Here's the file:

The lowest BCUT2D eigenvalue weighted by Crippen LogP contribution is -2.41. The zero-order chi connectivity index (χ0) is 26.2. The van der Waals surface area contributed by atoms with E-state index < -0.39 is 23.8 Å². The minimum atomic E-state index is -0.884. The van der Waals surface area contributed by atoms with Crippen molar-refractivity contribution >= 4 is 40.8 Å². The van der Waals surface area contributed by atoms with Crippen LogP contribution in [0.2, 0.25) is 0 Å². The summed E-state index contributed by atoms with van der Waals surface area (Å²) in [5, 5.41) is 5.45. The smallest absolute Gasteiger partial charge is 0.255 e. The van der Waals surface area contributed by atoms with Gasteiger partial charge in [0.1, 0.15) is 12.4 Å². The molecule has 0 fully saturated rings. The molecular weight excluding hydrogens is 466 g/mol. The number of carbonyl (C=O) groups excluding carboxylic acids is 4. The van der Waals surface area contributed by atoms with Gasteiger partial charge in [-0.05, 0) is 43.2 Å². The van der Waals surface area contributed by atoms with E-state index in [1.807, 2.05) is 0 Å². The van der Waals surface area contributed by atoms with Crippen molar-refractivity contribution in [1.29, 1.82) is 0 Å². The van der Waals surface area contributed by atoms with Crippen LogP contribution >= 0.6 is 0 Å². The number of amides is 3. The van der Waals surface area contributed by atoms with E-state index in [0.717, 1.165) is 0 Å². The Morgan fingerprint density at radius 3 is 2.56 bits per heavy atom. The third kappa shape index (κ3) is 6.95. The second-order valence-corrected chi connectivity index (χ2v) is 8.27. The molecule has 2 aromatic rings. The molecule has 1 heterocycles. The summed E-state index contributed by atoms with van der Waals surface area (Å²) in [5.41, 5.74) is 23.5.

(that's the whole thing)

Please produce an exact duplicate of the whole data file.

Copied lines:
The lowest BCUT2D eigenvalue weighted by Crippen LogP contribution is -2.41. The zero-order chi connectivity index (χ0) is 26.2. The van der Waals surface area contributed by atoms with E-state index < -0.39 is 23.8 Å². The minimum atomic E-state index is -0.884. The van der Waals surface area contributed by atoms with Crippen molar-refractivity contribution >= 4 is 40.8 Å². The van der Waals surface area contributed by atoms with Crippen LogP contribution in [0.2, 0.25) is 0 Å². The summed E-state index contributed by atoms with van der Waals surface area (Å²) in [5, 5.41) is 5.45. The smallest absolute Gasteiger partial charge is 0.255 e. The van der Waals surface area contributed by atoms with Gasteiger partial charge in [0.1, 0.15) is 12.4 Å². The molecule has 0 fully saturated rings. The molecular weight excluding hydrogens is 466 g/mol. The number of carbonyl (C=O) groups excluding carboxylic acids is 4. The van der Waals surface area contributed by atoms with Gasteiger partial charge in [-0.05, 0) is 43.2 Å². The van der Waals surface area contributed by atoms with E-state index in [1.807, 2.05) is 0 Å². The van der Waals surface area contributed by atoms with Crippen molar-refractivity contribution in [1.29, 1.82) is 0 Å². The van der Waals surface area contributed by atoms with Crippen LogP contribution >= 0.6 is 0 Å². The number of amides is 3. The van der Waals surface area contributed by atoms with E-state index in [0.717, 1.165) is 0 Å². The Morgan fingerprint density at radius 3 is 2.56 bits per heavy atom. The third kappa shape index (κ3) is 6.95. The second-order valence-corrected chi connectivity index (χ2v) is 8.27. The molecule has 2 aromatic rings. The molecule has 1 heterocycles. The summed E-state index contributed by atoms with van der Waals surface area (Å²) in [5.41, 5.74) is 23.5.